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APRA revokes Volt’s bank licence

by Annie Kane10 minute read
APRA revokes Volt’s bank licence

After having handed back its deposits and closed its banking business, Volt’s banking licence has now officially been revoked by APRA.

The Australian Prudential Regulation Authority (APRA) has revoked Volt Bank Limited’s (Volt) authorised deposit-taking institution (ADI) licence under the Banking Act 1959

Volt completed its return of deposits process in July, after announcing its intention to exit the banking industry in June. 

The neo-lender made the decision to close its deposit-taking business and return its banking licence, after it struggled to find enough capital to keep building its digital banking business.


The bank’s chief executive Steve Weston said in June that the board had “considered all options” but ultimately closing was in the “best interest” of its customers.

At the time of Volt’s announcement, 5,730 customers held deposit accounts with Volt with a total value of $107 million.

Following the decision to shutter its banking business, the return of deposits began, with APRA “closely monitoring” the process.

With that now complete, APRA has now confirmed it has officially revoked the bank’s licence.

Aggregation group Australian Finance Group Ltd (AFG) — which had a share in Volt Bank and had been trialling a Volt-funded white label product, Sparc — recently revealed in its financial results that the closure of Volt hit the company’s bottom line by $15 million, bringing total impairments in the financial year 2022 to approximately $21.3 million (after tax).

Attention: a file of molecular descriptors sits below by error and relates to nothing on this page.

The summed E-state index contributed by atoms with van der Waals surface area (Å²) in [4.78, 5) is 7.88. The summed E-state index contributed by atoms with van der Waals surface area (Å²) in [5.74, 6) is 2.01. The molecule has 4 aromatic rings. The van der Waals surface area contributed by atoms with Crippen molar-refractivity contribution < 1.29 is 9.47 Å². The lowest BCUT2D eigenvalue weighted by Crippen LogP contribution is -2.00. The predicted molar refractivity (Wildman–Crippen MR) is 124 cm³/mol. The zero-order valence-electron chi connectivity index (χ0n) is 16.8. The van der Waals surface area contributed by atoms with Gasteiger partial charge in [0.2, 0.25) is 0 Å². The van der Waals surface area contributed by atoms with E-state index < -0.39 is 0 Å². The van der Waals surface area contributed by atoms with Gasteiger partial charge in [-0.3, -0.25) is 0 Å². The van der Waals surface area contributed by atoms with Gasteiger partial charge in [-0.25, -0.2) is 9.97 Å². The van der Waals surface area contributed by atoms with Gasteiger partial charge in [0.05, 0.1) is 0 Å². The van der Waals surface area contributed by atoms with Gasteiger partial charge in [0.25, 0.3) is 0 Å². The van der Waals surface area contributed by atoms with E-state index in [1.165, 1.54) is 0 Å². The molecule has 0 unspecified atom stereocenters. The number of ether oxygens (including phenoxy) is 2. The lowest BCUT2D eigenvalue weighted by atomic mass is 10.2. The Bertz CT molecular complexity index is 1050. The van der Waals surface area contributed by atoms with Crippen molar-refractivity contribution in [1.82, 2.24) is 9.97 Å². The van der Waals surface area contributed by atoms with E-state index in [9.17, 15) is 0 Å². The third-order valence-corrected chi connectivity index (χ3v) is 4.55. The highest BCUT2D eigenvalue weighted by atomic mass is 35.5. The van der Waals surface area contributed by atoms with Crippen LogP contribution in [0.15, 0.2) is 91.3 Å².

In addition, AFG had a $6.3 million (after tax) partial impairment of past capitalised expenditure relating to elements of the new technology platform developed prior to the acquisitions.

Volt Bank was the latest neo-lender to hand back its licence in recent years.

In 2021, Xinja Bank completed its return of customer deposits and transferred the remaining tail of deposits to National Australia Bank (NAB) after making the shock announcement that it would hand back its banking licence and cease offering banking products.

At the time of the announcement, Xinja had 37,884 customers with 54,357 individual deposits worth more than $252 million.

NAB also acquired another neobank, 86 400, recently, which has now merged with ubank under that brand name.

But new banks are still launching, with APRA having granted a restricted banking licence to Australia’s first Islamic bank, which plans to offer home finance through the broker channel.

Islamic Bank Australia which is backed by 13 Muslim founders and owned by UAE-based company Abreco (which operates in multiple industries, including banking, freight, transport, energy, oil & gas, and education) aims to start testing a suite of shariah-compliant retail and business banking services with a small number of customers in 2023.

[Related: AFG’s bottom line hit by Volt closure]

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